How to plant a fruit tree
Colder months are a fabulous time to appreciate our beautiful landscapes and the wildlife that inhabits them. Although the temperatures have dropped and some animals are hibernating, there’s still lots you can do in your garden or local green space to help wildlife at this time of year. Planting trees for wildlife is best done in the winter when the trees are dormant. Fruit trees provide food for many types of wildlife, whilst providing cover and shelter from the cold. Once established, fruit trees provide an abundance of fruit year after year and require minimal care. Whilst the fruit season has now ended, that doesn’t mean you can’t start preparing for next season.
How to plant a fruit tree for wildlife
- Get your tree from a local fruit tree nursey and a stake to keep it upright. Find a tree provider near you here.
- It’s better to plant bare-rooted trees in the winter, but containerised trees can be planted all year if you can keep them well watered.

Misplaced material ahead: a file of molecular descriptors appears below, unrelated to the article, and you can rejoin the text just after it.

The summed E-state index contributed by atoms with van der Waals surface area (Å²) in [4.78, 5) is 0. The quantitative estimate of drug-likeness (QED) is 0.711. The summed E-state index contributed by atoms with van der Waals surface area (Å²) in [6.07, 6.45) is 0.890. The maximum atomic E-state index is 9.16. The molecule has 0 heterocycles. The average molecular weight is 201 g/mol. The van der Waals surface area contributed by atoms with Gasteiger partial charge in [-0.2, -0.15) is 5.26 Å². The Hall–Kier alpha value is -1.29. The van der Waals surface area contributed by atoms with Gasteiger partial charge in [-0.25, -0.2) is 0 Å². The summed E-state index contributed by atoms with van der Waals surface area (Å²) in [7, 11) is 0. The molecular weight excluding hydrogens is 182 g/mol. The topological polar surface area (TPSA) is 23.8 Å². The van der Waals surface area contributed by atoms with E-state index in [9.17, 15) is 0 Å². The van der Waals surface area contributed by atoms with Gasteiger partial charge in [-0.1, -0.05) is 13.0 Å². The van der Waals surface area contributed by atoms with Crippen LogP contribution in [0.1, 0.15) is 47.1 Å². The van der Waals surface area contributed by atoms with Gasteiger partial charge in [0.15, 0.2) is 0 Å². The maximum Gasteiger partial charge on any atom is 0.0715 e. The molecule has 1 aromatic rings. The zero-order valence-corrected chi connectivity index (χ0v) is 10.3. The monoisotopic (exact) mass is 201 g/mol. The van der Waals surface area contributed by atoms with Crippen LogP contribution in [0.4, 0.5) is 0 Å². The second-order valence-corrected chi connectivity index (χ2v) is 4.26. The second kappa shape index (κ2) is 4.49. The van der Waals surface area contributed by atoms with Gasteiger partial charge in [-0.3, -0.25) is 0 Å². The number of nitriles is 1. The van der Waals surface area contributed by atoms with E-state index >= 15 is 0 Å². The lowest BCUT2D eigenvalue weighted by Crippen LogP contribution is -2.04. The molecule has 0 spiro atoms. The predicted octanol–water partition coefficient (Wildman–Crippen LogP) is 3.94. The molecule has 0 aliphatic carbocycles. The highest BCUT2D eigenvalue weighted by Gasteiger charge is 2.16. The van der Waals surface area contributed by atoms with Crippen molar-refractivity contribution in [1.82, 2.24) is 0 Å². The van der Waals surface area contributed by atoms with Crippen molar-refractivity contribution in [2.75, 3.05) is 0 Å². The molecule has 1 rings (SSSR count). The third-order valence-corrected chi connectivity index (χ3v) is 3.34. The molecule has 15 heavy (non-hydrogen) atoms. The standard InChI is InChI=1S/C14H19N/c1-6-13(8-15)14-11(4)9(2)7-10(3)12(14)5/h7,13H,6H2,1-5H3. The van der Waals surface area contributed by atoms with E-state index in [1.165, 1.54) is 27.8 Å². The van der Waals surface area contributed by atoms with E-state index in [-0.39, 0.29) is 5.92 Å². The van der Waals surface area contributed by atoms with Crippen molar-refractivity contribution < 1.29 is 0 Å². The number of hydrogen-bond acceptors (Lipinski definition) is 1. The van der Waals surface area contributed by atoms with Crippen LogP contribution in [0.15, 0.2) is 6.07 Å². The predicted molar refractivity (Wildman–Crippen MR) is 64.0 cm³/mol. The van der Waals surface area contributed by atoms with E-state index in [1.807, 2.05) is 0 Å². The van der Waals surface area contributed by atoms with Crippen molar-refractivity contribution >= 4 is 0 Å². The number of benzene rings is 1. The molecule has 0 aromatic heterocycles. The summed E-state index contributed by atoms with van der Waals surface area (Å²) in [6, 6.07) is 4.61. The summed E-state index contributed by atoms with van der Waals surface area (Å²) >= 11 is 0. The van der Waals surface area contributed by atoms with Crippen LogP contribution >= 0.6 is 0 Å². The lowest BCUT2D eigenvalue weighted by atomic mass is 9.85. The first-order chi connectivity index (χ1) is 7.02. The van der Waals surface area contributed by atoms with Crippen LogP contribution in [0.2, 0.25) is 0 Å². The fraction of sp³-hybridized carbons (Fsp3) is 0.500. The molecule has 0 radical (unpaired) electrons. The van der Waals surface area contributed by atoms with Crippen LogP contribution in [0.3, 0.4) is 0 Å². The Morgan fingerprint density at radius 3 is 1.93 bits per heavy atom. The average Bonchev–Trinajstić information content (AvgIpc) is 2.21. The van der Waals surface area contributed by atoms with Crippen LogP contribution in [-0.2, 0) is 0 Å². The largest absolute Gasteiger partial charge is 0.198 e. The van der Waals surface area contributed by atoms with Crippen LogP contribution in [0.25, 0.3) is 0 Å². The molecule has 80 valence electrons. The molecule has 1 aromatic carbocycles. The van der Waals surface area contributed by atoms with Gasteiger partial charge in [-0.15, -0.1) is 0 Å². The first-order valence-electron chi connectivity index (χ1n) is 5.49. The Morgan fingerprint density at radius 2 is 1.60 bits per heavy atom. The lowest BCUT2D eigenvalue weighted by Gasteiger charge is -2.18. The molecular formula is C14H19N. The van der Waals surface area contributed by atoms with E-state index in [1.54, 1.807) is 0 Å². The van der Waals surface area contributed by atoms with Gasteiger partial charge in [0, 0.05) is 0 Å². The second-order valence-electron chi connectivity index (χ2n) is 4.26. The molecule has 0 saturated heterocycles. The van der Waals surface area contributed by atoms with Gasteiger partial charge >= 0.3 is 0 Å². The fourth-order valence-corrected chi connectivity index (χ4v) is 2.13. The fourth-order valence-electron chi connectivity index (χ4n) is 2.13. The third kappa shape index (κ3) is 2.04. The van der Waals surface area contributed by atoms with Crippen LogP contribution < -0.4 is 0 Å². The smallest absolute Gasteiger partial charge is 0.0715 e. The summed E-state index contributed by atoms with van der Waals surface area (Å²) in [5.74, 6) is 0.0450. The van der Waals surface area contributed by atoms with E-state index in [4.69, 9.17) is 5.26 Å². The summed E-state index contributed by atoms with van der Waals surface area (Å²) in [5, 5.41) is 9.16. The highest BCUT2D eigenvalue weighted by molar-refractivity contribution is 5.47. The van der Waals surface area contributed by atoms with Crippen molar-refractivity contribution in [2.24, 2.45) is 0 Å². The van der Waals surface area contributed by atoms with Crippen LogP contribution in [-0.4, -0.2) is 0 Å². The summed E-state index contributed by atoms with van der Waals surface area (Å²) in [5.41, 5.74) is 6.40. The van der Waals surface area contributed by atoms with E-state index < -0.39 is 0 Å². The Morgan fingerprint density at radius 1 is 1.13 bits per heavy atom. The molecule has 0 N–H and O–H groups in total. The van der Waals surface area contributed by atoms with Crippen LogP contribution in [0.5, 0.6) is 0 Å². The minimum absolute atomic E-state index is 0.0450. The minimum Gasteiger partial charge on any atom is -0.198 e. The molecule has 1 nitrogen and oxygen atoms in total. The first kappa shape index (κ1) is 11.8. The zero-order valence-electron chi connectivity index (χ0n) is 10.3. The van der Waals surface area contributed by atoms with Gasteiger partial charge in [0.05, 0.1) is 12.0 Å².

- Prepare your tree by soaking the roots beforehand for around 30-60 mintues.
- Plant fruit trees in a sunny and sheltered spot so that the fruit can ripen up well.
- Once you’ve decided where your tree will go, dig a hole a third wider than the roots and line the bottom of the hole with the top part of the removed soil. Put your stake in now.
- Trim off long roots rather than curl them around. Place your tree into the hole when the soil is moist but avoid frosty or very cold days.
- Backfill the hole making sure there are no air pockets and attach it to the stake with a flexible tie.
For information on aftercare and practical guides please visit our orchard web pages.
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